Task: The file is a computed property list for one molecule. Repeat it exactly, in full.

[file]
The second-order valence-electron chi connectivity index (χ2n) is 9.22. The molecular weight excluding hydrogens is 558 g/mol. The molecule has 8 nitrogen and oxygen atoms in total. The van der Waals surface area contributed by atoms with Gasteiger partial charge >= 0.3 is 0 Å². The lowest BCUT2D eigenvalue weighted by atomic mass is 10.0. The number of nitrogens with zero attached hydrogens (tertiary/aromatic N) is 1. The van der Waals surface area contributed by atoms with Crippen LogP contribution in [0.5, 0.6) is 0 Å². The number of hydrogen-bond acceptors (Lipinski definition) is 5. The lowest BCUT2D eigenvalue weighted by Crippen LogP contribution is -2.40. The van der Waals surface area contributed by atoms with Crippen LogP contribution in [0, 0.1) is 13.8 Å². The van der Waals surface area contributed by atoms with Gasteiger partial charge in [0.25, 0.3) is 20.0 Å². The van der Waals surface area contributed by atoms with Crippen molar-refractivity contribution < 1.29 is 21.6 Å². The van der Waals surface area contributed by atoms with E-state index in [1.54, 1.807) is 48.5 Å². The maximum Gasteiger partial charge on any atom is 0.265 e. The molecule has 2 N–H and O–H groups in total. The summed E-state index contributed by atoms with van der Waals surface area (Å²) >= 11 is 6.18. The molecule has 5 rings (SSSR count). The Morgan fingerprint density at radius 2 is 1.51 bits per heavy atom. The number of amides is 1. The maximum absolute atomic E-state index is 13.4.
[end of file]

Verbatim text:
The second-order valence-electron chi connectivity index (χ2n) is 9.22. The molecular weight excluding hydrogens is 558 g/mol. The molecule has 8 nitrogen and oxygen atoms in total. The van der Waals surface area contributed by atoms with Gasteiger partial charge >= 0.3 is 0 Å². The lowest BCUT2D eigenvalue weighted by atomic mass is 10.0. The number of nitrogens with zero attached hydrogens (tertiary/aromatic N) is 1. The van der Waals surface area contributed by atoms with Crippen LogP contribution in [0.5, 0.6) is 0 Å². The number of hydrogen-bond acceptors (Lipinski definition) is 5. The lowest BCUT2D eigenvalue weighted by Crippen LogP contribution is -2.40. The van der Waals surface area contributed by atoms with Crippen LogP contribution in [0, 0.1) is 13.8 Å². The van der Waals surface area contributed by atoms with Gasteiger partial charge in [0.25, 0.3) is 20.0 Å². The van der Waals surface area contributed by atoms with Crippen molar-refractivity contribution < 1.29 is 21.6 Å². The van der Waals surface area contributed by atoms with E-state index in [1.54, 1.807) is 48.5 Å². The maximum Gasteiger partial charge on any atom is 0.265 e. The molecule has 2 N–H and O–H groups in total. The summed E-state index contributed by atoms with van der Waals surface area (Å²) >= 11 is 6.18. The molecule has 5 rings (SSSR count). The Morgan fingerprint density at radius 2 is 1.51 bits per heavy atom. The number of amides is 1. The maximum absolute atomic E-state index is 13.4.